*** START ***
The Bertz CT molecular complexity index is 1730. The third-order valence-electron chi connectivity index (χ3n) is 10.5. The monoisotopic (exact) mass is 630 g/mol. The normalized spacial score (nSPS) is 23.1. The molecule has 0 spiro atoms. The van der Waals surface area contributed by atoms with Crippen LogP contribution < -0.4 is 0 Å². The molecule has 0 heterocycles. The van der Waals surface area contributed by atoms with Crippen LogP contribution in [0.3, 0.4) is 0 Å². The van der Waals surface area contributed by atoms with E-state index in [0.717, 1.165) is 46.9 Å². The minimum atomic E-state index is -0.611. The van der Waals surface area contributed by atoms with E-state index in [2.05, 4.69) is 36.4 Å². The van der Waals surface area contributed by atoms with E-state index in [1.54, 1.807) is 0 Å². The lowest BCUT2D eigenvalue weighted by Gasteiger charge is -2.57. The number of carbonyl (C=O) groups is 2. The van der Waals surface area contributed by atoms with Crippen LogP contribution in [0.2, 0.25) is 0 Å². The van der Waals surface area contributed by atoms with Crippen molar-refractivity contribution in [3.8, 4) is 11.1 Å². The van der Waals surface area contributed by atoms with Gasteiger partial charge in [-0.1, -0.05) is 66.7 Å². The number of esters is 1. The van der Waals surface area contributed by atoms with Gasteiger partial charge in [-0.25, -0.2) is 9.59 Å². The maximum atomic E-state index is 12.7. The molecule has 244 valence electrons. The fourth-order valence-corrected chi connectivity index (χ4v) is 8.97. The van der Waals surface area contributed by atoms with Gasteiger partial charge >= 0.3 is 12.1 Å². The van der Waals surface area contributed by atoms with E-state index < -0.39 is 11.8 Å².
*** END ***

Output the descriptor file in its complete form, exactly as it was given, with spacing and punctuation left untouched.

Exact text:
The Bertz CT molecular complexity index is 1730. The third-order valence-electron chi connectivity index (χ3n) is 10.5. The monoisotopic (exact) mass is 630 g/mol. The normalized spacial score (nSPS) is 23.1. The molecule has 0 spiro atoms. The van der Waals surface area contributed by atoms with Crippen LogP contribution < -0.4 is 0 Å². The molecule has 0 heterocycles. The van der Waals surface area contributed by atoms with Crippen LogP contribution in [0.3, 0.4) is 0 Å². The van der Waals surface area contributed by atoms with E-state index in [0.717, 1.165) is 46.9 Å². The minimum atomic E-state index is -0.611. The van der Waals surface area contributed by atoms with E-state index in [2.05, 4.69) is 36.4 Å². The van der Waals surface area contributed by atoms with E-state index in [1.54, 1.807) is 0 Å². The lowest BCUT2D eigenvalue weighted by Gasteiger charge is -2.57. The number of carbonyl (C=O) groups is 2. The van der Waals surface area contributed by atoms with Crippen LogP contribution in [0.2, 0.25) is 0 Å². The van der Waals surface area contributed by atoms with Crippen molar-refractivity contribution in [3.8, 4) is 11.1 Å². The van der Waals surface area contributed by atoms with Gasteiger partial charge in [-0.1, -0.05) is 66.7 Å². The number of esters is 1. The van der Waals surface area contributed by atoms with Gasteiger partial charge in [-0.25, -0.2) is 9.59 Å². The maximum atomic E-state index is 12.7. The molecule has 244 valence electrons. The fourth-order valence-corrected chi connectivity index (χ4v) is 8.97. The van der Waals surface area contributed by atoms with Gasteiger partial charge >= 0.3 is 12.1 Å². The van der Waals surface area contributed by atoms with E-state index < -0.39 is 11.8 Å².